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Our View: A holiday we should give up




Today is Confederate Memorial Day in Mississippi, Alabama, Florida, and Georgia.  


South Carolina and North Carolina celebrate Confederate Memorial Day on May 10. It is known as Confederate Heroes Day in Texas and held on Jan. 19 each year, which is also recognized as Martin Luther King Day, a federal holiday. You can form you own opinion as to why Texas would hold its Confederate Heroes Day on the same day that is set aside to honor King. 


Although it has been 149 years since the end of the Civil War, many white residents of the South retain an abiding pride in the "Southern Cause," a sentiment that might have been expected in the bitter years of Reconstruction in the years that followed the end of the war. Today, however, any attempt to honor the Cause requires some philosophical gymnastics in order reconcile the "Cause"with conscience.  


The old quote, origins unknown but most often attributed to Winston Churchill, says, "history is written by the victors" and there is little doubt that the South was cast in the most unfavorable of lights in the immediate aftermath of the war by those in the North who sought to punish the South.  


Lincoln famously did not hold this view. "With malice toward none, charity for all," he said. 


In the intervening years, a new narrative has evolved, perpetrated by Southerners who hope rehabilitate the Southern cause into something that can be celebrated in good conscience. 


The theme that emerged is that the Civil War was not about the institution of slavery, but rather, the North's efforts to cripple the Southern economy. Why the North would want to do that is something you never hear about, of course, mainly because the whole argument is a silly idea constructed on the flimsiest of "facts." 


To the degree you could make this argument, you would have to separate the Southern economy of the day from the institution of slavery, which is an impossibility. 


Rather than argue what Mississippi's leaders may or may not have believed as the causes of secession and war, only a look at the facts is enough to satisfy the fair-minded observer that the slavery was its root cause. 


In 1861, a special session of the Mississippi Legislature was convened, during which Mississippi became the second state to secede from the Union. We are not left to guess why Mississippi left the Union because the Legislature explained its motives in a document titled "A Declaration of the Immediate Causes which Induce and Justify the Secession of the State of Mississippi from the Federal Union." 


The first two graphs of the document should be sufficient to dispel the recently concocted theory that slavery was not the issue:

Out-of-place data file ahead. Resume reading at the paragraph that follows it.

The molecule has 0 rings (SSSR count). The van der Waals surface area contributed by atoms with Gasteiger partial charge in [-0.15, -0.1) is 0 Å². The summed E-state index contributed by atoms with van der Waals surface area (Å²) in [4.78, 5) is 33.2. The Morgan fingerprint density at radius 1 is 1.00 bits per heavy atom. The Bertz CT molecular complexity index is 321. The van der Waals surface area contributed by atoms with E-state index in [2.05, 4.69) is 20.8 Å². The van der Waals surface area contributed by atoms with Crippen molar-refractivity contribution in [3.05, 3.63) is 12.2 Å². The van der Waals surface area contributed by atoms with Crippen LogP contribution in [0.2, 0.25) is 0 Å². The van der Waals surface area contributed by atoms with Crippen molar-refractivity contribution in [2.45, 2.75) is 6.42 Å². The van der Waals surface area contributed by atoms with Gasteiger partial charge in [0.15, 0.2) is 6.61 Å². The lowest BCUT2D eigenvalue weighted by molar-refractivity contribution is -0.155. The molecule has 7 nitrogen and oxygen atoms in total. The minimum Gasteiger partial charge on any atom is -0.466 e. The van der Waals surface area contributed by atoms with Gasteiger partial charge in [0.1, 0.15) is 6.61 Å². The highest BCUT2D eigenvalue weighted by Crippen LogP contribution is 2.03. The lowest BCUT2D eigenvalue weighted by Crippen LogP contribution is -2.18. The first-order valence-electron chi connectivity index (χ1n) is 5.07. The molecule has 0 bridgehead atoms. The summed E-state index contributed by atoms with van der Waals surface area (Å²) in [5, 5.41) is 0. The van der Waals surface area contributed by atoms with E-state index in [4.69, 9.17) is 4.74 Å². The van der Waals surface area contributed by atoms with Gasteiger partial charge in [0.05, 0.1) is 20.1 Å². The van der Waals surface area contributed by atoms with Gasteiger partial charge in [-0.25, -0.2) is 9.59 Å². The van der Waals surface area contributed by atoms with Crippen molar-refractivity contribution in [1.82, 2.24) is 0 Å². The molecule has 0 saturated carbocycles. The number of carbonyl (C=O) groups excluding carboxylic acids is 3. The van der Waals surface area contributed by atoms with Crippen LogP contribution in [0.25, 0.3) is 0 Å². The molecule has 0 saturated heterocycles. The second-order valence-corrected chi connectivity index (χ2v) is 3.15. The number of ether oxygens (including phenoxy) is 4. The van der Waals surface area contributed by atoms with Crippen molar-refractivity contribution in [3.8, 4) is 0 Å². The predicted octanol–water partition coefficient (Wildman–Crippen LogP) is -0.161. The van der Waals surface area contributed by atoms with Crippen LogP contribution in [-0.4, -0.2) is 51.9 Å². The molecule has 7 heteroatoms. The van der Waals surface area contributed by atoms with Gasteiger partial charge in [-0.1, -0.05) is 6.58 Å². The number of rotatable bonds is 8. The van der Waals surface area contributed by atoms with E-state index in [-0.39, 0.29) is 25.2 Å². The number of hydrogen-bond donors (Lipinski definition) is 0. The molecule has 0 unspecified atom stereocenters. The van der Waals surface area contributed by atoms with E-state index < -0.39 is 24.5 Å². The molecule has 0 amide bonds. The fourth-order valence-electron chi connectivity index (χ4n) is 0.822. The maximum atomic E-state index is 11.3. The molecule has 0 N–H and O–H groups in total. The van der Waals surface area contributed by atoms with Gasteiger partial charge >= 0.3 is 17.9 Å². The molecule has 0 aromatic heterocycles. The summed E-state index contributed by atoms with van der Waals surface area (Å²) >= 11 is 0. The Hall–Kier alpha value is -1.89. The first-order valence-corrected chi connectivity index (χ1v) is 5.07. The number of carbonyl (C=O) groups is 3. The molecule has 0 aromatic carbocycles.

In the momentous step which our State has taken of dissolving its connection with the government of which we so long formed a part, it is but just that we should declare the prominent reasons which have induced our course. 


Our position is thoroughly identified with the institution of slavery-- the greatest material interest of the world. Its labor supplies the product which constitutes by far the largest and most important portions of commerce of the earth. These products are peculiar to the climate verging on the tropical regions, and by an imperious law of nature, none but the black race can bear exposure to the tropical sun. These products have become necessities of the world, and a blow at slavery is a blow at commerce and civilization. That blow has been long aimed at the institution, and was at the point of reaching its consummation. There was no choice left us but submission to the mandates of abolition, or a dissolution of the Union, whose principles had been subverted to work out our ruin. 


The argument, at least as far as what motivated Mississippi to leave the union and take up arms with the other Southern states, should end there. 


Clearly, any efforts to sanitize the Southern Cause is an affront not only to decency -- bear in mind that 37 percent of Mississippi's population is black -- but to history, as well. 


That many Southerners fought with great valor and skill is not in question. The same can be said of the Panzer Units of the German army in World War II, after all. It can be said of the kamikaze pilots of Imperial Japan as well. Yet we would be appalled if Germany or Japan celebrated their bravery with holidays. 


That our state still recognizes Confederate Memorial Day as a state holiday is unfortunate and demeaning and benefits no one, living or dead.



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